What does "Alloy" generally mean, as listed in frame/fork specs?

Discussion in 'Bike buying advice' started by FlyingPancreas, Sep 1, 2013.

  1. FlyingPancreas

    FlyingPancreas New Member

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    One of the bikes I am very interested in at the moment is the Fuji Absolute 1.1D. Honestly, I am way too much of a noob to be all spec-crazy, except that I want a respectable upper-noob level drivetrain and brakes. I don't have any particular requirements when it comes to frame material, as my intended purpose is [mostly] urban commuting and I'd like something I can beat the crap out of. So maybe heavier steel is the way to go. I dunno.

    But in general, what should I assume when I see "alloy" as a frame and/or fork material spec. Most of the bike manufacturers seem to have their own proprietary designations for various metal types. For example, the Absolute 1.1D specifies as its frame material "Fuji A2-SL Custom Butted Alloy."

    WTF does that mean?

    The bike's weight is listed at nearly 27 lbs, which seems quite heavy if the frame were aluminum - heavier than most cyclocross bikes, which seem to average around 25 or 26 lbs. So should I assume the frame is steel?

    Again, it makes no difference to me really. I just prefer to understand specs, if I can.

    And a general THANK-YOU to this forum for humoring my many stupid noob questions. Some of you fellers seem to know quite a lot, and I'm grateful for all the help and patience I've been treated to here.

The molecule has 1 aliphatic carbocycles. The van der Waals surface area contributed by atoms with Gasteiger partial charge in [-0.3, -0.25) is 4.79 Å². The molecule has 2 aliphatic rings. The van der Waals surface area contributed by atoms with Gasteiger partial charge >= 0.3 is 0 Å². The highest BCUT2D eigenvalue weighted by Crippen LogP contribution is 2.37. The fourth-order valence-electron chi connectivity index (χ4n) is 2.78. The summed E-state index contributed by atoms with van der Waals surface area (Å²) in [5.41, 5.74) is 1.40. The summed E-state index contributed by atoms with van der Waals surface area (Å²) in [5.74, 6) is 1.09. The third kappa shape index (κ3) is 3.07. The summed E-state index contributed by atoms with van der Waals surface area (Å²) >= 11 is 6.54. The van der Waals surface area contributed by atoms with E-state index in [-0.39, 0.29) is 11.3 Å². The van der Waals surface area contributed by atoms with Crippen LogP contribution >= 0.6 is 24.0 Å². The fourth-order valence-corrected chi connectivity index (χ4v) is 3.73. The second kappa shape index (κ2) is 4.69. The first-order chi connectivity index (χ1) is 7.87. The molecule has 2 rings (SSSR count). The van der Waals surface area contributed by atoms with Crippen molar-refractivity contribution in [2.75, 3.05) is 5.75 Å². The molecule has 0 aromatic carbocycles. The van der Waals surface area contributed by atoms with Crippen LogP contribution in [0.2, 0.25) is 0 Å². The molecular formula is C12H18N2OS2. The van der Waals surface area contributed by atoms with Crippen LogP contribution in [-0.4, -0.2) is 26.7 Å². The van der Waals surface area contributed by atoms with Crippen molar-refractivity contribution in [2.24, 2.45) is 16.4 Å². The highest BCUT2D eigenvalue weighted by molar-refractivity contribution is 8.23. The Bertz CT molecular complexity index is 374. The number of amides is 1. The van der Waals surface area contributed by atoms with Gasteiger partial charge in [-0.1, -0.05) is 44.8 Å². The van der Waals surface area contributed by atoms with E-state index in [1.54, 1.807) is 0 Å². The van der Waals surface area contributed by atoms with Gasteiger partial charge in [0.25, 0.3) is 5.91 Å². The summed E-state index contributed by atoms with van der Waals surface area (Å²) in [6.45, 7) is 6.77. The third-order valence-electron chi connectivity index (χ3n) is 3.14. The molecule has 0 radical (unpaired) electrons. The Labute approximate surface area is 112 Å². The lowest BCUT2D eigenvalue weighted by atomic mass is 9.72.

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  2. daveryanwyoming

    daveryanwyoming Well-Known Member

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    Alloy in the bike industry generally refers to aluminum alloys. Technically steel and even titanium frame tubes are alloys of differing materials but in the bike biz the term is almost always used to describe some form of aluminum alloy.

    Nothing wrong with good aluminum alloy frames and they're usually tough as nails and don't rust. Nothing wrong with steel or other materials either. When it comes down to it, the material a bike is made from (base material, not specific tubing sets) is not that important. There are nice aluminum frames and junk as well and the same for steel. Hard to find too much titanium junk but I'm sure somebody has built up something in the titanium version of plumbers pipe or laid up a really awful carbon fiber frame so don't go by material alone, ride quality has a lot more to do with geometry and build quality than what material the builder used.

    -Dave

     
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